Chin Mee Chin—the famous old-school confectionery—is reopening by the end of next month at its original location at 204 East Coast Road.
Specialising in local kopi, traditional kaya toasts and soft boiled eggs, this is the ultimate go-to destination for an authentic retro Singapore experience. The legendary coffee shop is also known for its baked goods such as Swiss rolls, cream horns, luncheon meat buns and sugee cakes.
The gold standard for egg tarts demands prominent egg fragrance from a silky custard, and a pastry that lets its sweetness and texture shine. But the real secret to making them the bomb lies in the temperature.
Pop them into the oven to toast to the limit, just before they get burnt, so the crust becomes crisp and crumbly, with an egg custard that warms your belly.
Here are 10 old-school places we found for egg tart comforts that will bring you a touch of nostalgia, especially so if you grew up in the 90′s.
It is truly amazing how our country made it to what it is today. From a third-world country to this bustling metropolis we call home, the journey certainly hadn’t been easy but here we are many decades later—still a little red dot but making an impact on the world.
We really have our forefathers to thank for everything we have today; they toiled hard and contributed greatly to our country. In the past, there were careers that are unheard of by the younger generations today—such as the Samsui women and letter writers.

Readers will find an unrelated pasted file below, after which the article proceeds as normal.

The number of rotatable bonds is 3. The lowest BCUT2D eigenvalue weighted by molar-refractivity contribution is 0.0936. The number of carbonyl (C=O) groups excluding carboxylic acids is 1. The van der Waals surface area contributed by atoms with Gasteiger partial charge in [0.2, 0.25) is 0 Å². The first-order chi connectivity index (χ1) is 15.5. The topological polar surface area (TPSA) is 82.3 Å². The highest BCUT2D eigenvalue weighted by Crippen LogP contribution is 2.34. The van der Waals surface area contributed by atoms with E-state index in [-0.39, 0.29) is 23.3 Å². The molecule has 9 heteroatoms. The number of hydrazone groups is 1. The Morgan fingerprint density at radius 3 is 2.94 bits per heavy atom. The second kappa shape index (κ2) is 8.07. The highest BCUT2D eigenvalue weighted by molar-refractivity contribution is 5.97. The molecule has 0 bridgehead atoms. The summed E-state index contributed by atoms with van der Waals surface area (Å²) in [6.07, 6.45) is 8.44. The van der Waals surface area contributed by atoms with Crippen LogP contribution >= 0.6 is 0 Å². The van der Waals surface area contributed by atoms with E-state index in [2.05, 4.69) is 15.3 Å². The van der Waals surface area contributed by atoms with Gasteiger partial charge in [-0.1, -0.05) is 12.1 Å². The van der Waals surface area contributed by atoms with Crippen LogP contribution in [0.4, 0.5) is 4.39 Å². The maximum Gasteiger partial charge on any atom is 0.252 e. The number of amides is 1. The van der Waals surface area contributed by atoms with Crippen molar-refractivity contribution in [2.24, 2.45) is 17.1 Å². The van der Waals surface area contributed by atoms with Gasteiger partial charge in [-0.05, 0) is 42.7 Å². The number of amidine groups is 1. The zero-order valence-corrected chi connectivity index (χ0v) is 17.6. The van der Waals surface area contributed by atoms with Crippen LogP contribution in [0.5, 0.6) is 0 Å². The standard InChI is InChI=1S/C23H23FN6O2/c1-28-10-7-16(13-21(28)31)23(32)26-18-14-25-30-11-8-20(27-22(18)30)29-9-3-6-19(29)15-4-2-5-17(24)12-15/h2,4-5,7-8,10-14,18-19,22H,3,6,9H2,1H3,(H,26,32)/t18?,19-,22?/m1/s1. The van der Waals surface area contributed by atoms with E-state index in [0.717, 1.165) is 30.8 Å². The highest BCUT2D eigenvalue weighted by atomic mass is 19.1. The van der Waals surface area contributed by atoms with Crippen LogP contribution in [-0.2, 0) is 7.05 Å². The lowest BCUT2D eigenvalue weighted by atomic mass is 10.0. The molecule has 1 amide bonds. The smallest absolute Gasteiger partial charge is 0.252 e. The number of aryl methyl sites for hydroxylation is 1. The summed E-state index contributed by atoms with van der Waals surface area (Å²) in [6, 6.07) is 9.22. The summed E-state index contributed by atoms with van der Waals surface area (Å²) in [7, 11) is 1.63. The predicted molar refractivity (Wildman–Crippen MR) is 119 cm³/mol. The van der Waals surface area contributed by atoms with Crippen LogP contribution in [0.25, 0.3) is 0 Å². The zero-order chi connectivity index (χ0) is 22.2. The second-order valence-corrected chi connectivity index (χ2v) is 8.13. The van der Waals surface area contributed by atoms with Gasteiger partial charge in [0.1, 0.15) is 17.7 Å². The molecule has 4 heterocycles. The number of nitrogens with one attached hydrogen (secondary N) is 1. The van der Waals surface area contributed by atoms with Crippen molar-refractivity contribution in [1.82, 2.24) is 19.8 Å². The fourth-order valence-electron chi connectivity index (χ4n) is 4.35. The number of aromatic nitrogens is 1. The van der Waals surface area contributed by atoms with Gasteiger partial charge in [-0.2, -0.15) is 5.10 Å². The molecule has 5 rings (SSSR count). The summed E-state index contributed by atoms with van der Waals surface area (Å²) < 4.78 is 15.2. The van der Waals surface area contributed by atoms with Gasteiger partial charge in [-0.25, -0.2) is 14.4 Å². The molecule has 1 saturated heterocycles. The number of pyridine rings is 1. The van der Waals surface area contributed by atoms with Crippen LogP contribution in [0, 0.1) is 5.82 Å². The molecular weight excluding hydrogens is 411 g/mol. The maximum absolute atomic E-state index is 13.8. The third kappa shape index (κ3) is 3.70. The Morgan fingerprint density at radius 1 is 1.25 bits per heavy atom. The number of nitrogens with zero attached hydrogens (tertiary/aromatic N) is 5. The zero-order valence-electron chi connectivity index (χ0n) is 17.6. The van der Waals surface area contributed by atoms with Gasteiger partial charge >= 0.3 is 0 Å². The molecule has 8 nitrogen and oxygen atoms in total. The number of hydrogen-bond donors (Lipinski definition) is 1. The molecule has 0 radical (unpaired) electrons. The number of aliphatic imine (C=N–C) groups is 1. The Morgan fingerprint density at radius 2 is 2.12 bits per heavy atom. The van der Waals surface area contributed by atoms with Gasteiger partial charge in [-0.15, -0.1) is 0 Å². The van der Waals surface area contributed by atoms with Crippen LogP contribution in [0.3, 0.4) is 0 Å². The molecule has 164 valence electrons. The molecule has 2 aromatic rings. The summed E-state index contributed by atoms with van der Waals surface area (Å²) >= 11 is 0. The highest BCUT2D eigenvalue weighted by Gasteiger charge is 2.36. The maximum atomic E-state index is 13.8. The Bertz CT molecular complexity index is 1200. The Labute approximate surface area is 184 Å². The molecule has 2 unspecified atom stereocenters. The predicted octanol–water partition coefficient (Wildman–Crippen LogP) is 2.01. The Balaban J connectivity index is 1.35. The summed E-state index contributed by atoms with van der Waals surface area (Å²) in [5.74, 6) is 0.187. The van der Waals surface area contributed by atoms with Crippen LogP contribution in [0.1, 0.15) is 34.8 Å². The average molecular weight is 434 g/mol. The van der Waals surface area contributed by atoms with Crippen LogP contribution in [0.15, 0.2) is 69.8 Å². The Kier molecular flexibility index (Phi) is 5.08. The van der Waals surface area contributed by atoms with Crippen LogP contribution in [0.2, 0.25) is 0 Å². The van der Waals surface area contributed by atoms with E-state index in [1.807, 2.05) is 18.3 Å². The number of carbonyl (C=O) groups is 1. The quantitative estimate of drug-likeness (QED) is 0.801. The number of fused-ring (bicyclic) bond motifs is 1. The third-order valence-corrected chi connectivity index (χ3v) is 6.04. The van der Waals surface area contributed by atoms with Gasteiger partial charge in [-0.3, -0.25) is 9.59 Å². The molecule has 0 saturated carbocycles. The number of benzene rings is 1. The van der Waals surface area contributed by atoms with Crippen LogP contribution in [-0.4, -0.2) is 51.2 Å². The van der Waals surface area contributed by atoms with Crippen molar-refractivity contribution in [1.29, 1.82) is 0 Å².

Today, there are still a few old trades that can be found in Singapore that are worth learning more about. With no successors, these old trades face the threat of extinction and along with them, the culture and skills as well.
Before they vanish for good, here are 9 Old Trades In Singapore You Should Explore Before They Vanish With Time. READ ON
It is such a shame that traditional bakeries are vanishing as Singapore’s economy progresses. The food industry is competitive and many older confectioneries have long given way to other profitable businesses. That comes as no surprise as Singaporeans are only willing to pay S$1 for a local treat, but have no qualms splurging S$10 on a premium cake.
Fortunately, several age-old establishments’ utmost dedication in serving handcrafted heritage delicacies have withstood the test of time and transient fads. The only worry is whether there would be young Singaporean artisans to take over this tough trade.
From halal-certified Lek Lim Nonya Cake Confectionery to award-winning Traditional Haig Road Putu Piring, here is our guide to 11 Traditional Bakeries In Singapore To Check Out.
We’ve seen countless food and restaurant concepts from all over the world opening up here over the years and while Singapore remains a hub for all things new and trendy with regards to gastronomy, there are several heritage gems that still, and will always, bear timeless appeal.
These are the places that our parents and even grandparents used to frequent, the original hangout spots before the era of modern cafes and posh eateries. Taking a trip down memory lane, here is our list of 8 dining establishments that will transport you back to old Singapore.
Chin Mee Chin confectionery at East Coast Road is one of the few old-school coffee shops left in Singapore. I’m sure most of you are familiar with Chin Mee Chin (CMC) since many of the Singapore Food Blogs have written on them before. In many ways, CMC reminds me of the popular Yut Kee in Kuala Lumpur.
Sometimes, I think we take Kaya Toast for granted. This humble breakfast food is simple, yet so delicious, and it is often overlooked because it is so common in Singapore. From places like Ya Kun Kaya Toast, Killiney, Good Morning Nanyang Cafe, to the local coffee shops – good kaya toasts are everywhere in Singapore.